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Thursday, February 14, 2019

Christopher Land proposal for 55+ community deferred indefinitely by Planning Commission

The site of a proposed independent living community along Gallows Road.
The Fairfax County Planning Commission on Feb. 13 deferred indefinitely a decision on Christopher Land LLC’s application for a zoning special exception to allow a 72-unit housing development targeted to the 55+ population on Gallows Road.

That’s a huge victory for nearby residents who strongly opposed the project, citing the negative impact on traffic and the character of the lower-density surrounding community.

Julie Strandlie, the planning commissioner representing Mason District, made the motion to defer the decision indefinitely, which was unanimously approved. Strandlie said she appreciates the community involvement; “Your voices were heard.”

A key sticking point was Christopher Land’s failure to get the Virginia Department of Transportation to approve a traffic signal on Gallows Road.

The developer will continue to work with VDOT on that, Strandlie said, but regardless of whether a signal is approved, “it would have to be installed before they break ground, and even if there is a light, it doesn’t mean the application will be approved.”

Commissioner Phillip Niedzielski-Eichner (Providence) said he came to the meeting prepared to oppose the application, noting that both the Mason District Land Use Committee and the Mason District Council came out against it.

He called the proposal for an independent living facility “the right idea in the wrong location.” Having it so close to another facility for seniors (Brightview Senior Living) “establishes a precedent to introduce greater density,” he said.

Niedzielski-Eichner also said the proposed project – and especially the 48-unit multifamily building – would be out of character with the neighborhood and cited concerns with access and egress and safety issues for pedestrians on Gallows Road.

Other commissioners raised concerns about the lack of walkability for prospective residents, that the backs of the townhouses would face Gallows Road, and that the developer failed to consolidate the whole property, as one of the current owners refused to sell.


  1. Thank goodness! Much appreciation to Edith Macarthur and others who have attended many meetings, organized residents, and kept up the pressure on local govt planners.

  2. GOOD! This would have been a disaster. I'm glad our voices were heard.

  3. The residents who lived around the nominated property fought so hard against this proposal, you would have thought it was their full-time job. The residents learned the land use process in a hurry and were able to argue their concerns based on the county's own zoning ordinance. They were amazing. The development would have been disastrous for the area and the developer would have been long gone. Also, everyone owes a special Thank You to the Providence Planning Commissioner Phil Niedzielski-Eichner. Mr. N.-E. understood the residents' concerns and he challenged the developer to respond to the residents issues along with his own learned land use concerns. The developer was only trying to get as much density as possible. I wish Mr. N.-E. was running for Supervisor in Mason District, but the Providence District residents will get a knowledgeable and professional supervisor when they elect him. Providence District has been lucky to have had Supervisor Linda Smythe; she has been a great supervisor and I'm sure Mr. Niedzielski-Eichner will be just as good!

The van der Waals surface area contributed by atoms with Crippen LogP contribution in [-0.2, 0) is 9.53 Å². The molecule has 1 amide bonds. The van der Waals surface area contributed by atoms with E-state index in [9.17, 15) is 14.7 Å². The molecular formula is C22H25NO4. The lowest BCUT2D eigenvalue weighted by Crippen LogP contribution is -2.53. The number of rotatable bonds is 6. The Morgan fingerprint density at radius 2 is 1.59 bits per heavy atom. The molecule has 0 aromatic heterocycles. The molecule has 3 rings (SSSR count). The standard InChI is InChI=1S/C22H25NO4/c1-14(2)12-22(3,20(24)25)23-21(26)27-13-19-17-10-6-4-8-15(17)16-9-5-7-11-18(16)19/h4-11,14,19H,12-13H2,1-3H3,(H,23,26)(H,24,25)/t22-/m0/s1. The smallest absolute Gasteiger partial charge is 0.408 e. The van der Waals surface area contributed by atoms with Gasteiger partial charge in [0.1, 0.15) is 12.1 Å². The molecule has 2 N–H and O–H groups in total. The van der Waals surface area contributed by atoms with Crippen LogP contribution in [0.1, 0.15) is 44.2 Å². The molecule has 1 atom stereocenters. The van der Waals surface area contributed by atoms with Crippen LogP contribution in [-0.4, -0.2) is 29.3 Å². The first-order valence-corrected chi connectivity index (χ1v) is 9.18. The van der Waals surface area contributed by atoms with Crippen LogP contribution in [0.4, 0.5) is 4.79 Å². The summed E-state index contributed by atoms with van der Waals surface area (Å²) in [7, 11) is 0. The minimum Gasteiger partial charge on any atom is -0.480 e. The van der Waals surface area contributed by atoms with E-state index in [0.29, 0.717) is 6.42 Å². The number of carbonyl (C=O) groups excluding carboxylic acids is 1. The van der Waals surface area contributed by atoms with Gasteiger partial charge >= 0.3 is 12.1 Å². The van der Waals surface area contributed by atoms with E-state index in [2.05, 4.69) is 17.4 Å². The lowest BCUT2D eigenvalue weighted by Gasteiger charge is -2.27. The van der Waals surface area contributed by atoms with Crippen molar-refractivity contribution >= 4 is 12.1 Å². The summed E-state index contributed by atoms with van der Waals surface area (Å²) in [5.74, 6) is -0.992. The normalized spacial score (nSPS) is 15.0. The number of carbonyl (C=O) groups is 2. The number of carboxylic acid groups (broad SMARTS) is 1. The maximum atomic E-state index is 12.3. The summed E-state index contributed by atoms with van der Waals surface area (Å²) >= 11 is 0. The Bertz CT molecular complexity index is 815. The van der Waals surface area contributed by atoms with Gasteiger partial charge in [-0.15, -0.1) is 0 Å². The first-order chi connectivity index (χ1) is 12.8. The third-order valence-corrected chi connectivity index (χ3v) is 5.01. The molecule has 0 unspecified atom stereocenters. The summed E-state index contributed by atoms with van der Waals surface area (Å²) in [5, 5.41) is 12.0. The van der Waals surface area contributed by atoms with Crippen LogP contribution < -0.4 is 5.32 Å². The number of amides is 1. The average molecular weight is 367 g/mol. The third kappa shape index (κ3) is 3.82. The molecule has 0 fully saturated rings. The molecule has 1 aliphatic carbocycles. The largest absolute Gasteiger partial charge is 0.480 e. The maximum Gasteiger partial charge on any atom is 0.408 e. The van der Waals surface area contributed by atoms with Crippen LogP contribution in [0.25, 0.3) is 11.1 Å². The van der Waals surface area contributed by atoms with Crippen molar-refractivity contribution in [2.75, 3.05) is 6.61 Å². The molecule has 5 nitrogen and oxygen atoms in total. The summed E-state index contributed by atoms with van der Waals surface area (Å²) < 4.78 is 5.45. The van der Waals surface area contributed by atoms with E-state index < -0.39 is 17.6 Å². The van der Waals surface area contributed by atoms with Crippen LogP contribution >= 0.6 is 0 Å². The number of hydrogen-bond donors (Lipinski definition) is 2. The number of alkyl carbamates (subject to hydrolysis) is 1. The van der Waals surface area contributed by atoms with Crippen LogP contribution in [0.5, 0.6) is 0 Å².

4. I attended the November meeting and have followed the progress of this proposal through my neighborhood HOA, Blogspot (thank you, Ellie!),, and occasional emails from Mason District.

    FOLKS, THIS DEVELOPMENT IS NOT DEAD. The decision has simply been postponed pending studies for a traffic light on Gallows Road at the entrance to the proposed development, across the street from Hemlock Drive.

    Julie Strandlie and Penny Gross still need to hear from residents who are concerned about the impact this facility would have, including damage to the environment and wildlife, water runoff and flooding, the continuity of character in the immediate region (it is NOT the peaceful little villa that Christopher Land is claiming), and of course, traffic problems that a single light will never, ever cure.

    You can reach Julie Strandlie, Mason District Planning Commissioner, at

    Supervisor Penny Gross:

    Please, if you're even the tiniest bit bothered, write to them!! (Kvetching about Penny means NOTHING if you do not SPEAK UP TO HER.) Remember to include the application number SE#2018-MA-005 on your submission.


  5. GREAT NEWS! This gives me encouragement that democracy and media still work. Thanks to the A.B. for informing the citizens in a timely manner on these meetings. It was truly inspiring to see the people take a stand for balanced and harmonious communities. It's time to stop destroying what we have for the vain promises of consultants and "slick sheets."